Computers & Electronics

New SSD or wait for Optane?

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  • Mar 29th, 2017 9:55 am
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Sr. Member
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Nov 29, 2007
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Quebec, QC
E[i wrote:S_Revenge post_id=27595196 time=1490018166 user_id=12557]
There's people on RFD that think a 4770K, 32GB RAM, and an 850W PSU are minimum/required...to surf the internet. lol What's worse though is they actually recommend this stuff to people :facepalm: "You need it for Chrome!" as they say...meanwhile a $150 Chromebook will use Chrome fine. LMAO.
[/i]

I hope this is not true. I never saw such recommendation but if it's true OH MY!

I guess more deal on kijiji for me people selling "old" i5 6600 for half the price. I got a bundle of i5 6600 with 16gb of ram and a gaming MB for 400$. Ok I will say it's rare but still.
[OP]
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Oct 25, 2003
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ES_Revenge wrote:
Mar 20th, 2017 9:56 am
There's people on RFD that think a 4770K, 32GB RAM, and an 850W PSU are minimum/required...to surf the internet. lol What's worse though is they actually recommend this stuff to people :facepalm: "You need it for Chrome!" as they say...meanwhile a $150 Chromebook will use Chrome fine. LMAO.
Hey now, I had a 2500K with 2x AMD HD290s in Crossfire configuration powered by my Seasonic 1050 watt PSU (calculators put it at 860watt recommended)

Now with my 7700k and GTX1080 PSU recommendation is only 480watt, so now the PSU is OP ;)

To be fair, websites these days are pretty intensive and a Chromebook will routinely choke processing many websites.
it's me ramin.
Deal Fanatic
Mar 6, 2005
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B0000rt wrote:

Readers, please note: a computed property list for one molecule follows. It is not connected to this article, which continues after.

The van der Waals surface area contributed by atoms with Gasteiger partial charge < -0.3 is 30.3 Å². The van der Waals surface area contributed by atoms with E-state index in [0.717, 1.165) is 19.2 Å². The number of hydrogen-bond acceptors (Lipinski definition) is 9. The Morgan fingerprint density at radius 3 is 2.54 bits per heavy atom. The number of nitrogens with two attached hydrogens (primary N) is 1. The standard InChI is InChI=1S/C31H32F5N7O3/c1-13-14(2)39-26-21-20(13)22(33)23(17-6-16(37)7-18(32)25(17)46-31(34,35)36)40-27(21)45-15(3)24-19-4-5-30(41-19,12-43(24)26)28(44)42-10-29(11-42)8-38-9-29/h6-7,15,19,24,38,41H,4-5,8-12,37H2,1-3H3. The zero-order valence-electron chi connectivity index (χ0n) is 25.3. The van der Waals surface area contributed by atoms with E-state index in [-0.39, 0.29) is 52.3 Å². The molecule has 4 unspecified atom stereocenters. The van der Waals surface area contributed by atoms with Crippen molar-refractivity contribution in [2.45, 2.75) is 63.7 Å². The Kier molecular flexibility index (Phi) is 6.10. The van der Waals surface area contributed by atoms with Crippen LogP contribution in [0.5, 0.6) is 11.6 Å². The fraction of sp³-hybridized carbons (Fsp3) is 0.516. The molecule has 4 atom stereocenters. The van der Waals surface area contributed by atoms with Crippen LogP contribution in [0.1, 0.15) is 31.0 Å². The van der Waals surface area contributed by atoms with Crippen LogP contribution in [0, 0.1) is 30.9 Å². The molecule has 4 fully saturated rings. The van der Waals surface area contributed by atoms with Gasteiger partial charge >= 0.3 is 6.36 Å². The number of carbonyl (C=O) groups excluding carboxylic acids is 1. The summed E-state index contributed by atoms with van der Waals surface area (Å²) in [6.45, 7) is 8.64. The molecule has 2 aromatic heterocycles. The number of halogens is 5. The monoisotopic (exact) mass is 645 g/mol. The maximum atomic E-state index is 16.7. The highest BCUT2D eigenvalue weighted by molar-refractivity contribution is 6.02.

Mar 27th, 2017 6:24 pm
Looks like the 32 and 16gb rumors were true

Doesn't cost much, though this might be another ReadyBoost deal...

http://www.anandtech.com/show/11227/int ... ent-market


Yeah, as expected it's basically the "Next-Gen" version of Intel Smart Response. While the modules do have better latency than a SSD, I doubt you'd see that much boost from a fast one anyway (and notice they have footnotes under SATA SSD + Optane stating this). Now if you're using a HDD as your primary sure, but then you technically have it with SRT today anyway albeit normal SATA SSD's are affordable anyway so there may not be much point in dedicating one just for caching.

If money is no object you'd go with a full on high end NVMe drive anyway. What this does though I guess is give some branding/standards to the technology and concept where as right now you don't go out and buy an "Intel SRT SSD".
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May 9, 2006
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tkyoshi wrote:
Mar 28th, 2017 8:03 am


Yeah, as expected it's basically the "Next-Gen" version of Intel Smart Response. While the modules do have better latency than a SSD, I doubt you'd see that much boost from a fast one anyway (and notice they have footnotes under SATA SSD + Optane stating this). Now if you're using a HDD as your primary sure, but then you technically have it with SRT today anyway albeit normal SATA SSD's are affordable anyway so there may not be much point in dedicating one just for caching.

If money is no object you'd go with a full on high end NVMe drive anyway. What this does though I guess is give some branding/standards to the technology and concept where as right now you don't go out and buy an "Intel SRT SSD".
I can't imagine many people out there are buying this for their PC. How many people realistically have a 200 series mobo with a Kaby Lake processor and not have a SSD?

If anything, I see this as a tool for companies that sell pre-built PCs to cheap out just a little bit more. They can claim that there's a "Optane M.2 SSD" in their builds for far cheaper price than an actual NVME M.2 SSD.

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